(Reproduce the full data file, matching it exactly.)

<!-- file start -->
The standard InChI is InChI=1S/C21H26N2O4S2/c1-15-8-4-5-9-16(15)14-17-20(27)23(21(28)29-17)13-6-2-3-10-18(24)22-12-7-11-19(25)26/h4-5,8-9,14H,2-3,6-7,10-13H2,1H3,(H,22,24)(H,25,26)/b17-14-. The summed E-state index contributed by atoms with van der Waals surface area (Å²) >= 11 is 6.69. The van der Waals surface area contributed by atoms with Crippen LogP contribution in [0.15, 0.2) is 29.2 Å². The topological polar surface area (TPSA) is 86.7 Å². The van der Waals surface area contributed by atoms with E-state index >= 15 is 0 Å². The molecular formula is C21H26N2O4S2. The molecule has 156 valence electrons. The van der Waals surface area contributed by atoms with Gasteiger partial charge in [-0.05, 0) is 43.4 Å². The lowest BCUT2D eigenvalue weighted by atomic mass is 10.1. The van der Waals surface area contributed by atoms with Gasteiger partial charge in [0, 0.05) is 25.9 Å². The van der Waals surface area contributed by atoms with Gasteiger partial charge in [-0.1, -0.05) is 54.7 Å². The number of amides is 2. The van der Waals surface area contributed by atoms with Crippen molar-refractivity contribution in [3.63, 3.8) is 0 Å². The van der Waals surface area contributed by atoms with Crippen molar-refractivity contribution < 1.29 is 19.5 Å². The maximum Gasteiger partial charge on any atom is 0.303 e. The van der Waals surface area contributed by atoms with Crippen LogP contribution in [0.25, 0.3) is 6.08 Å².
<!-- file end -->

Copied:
The standard InChI is InChI=1S/C21H26N2O4S2/c1-15-8-4-5-9-16(15)14-17-20(27)23(21(28)29-17)13-6-2-3-10-18(24)22-12-7-11-19(25)26/h4-5,8-9,14H,2-3,6-7,10-13H2,1H3,(H,22,24)(H,25,26)/b17-14-. The summed E-state index contributed by atoms with van der Waals surface area (Å²) >= 11 is 6.69. The van der Waals surface area contributed by atoms with Crippen LogP contribution in [0.15, 0.2) is 29.2 Å². The topological polar surface area (TPSA) is 86.7 Å². The van der Waals surface area contributed by atoms with E-state index >= 15 is 0 Å². The molecular formula is C21H26N2O4S2. The molecule has 156 valence electrons. The van der Waals surface area contributed by atoms with Gasteiger partial charge in [-0.05, 0) is 43.4 Å². The lowest BCUT2D eigenvalue weighted by atomic mass is 10.1. The van der Waals surface area contributed by atoms with Gasteiger partial charge in [0, 0.05) is 25.9 Å². The van der Waals surface area contributed by atoms with Gasteiger partial charge in [-0.1, -0.05) is 54.7 Å². The number of amides is 2. The van der Waals surface area contributed by atoms with Crippen molar-refractivity contribution in [3.63, 3.8) is 0 Å². The van der Waals surface area contributed by atoms with Crippen molar-refractivity contribution < 1.29 is 19.5 Å². The maximum Gasteiger partial charge on any atom is 0.303 e. The van der Waals surface area contributed by atoms with Crippen LogP contribution in [0.25, 0.3) is 6.08 Å².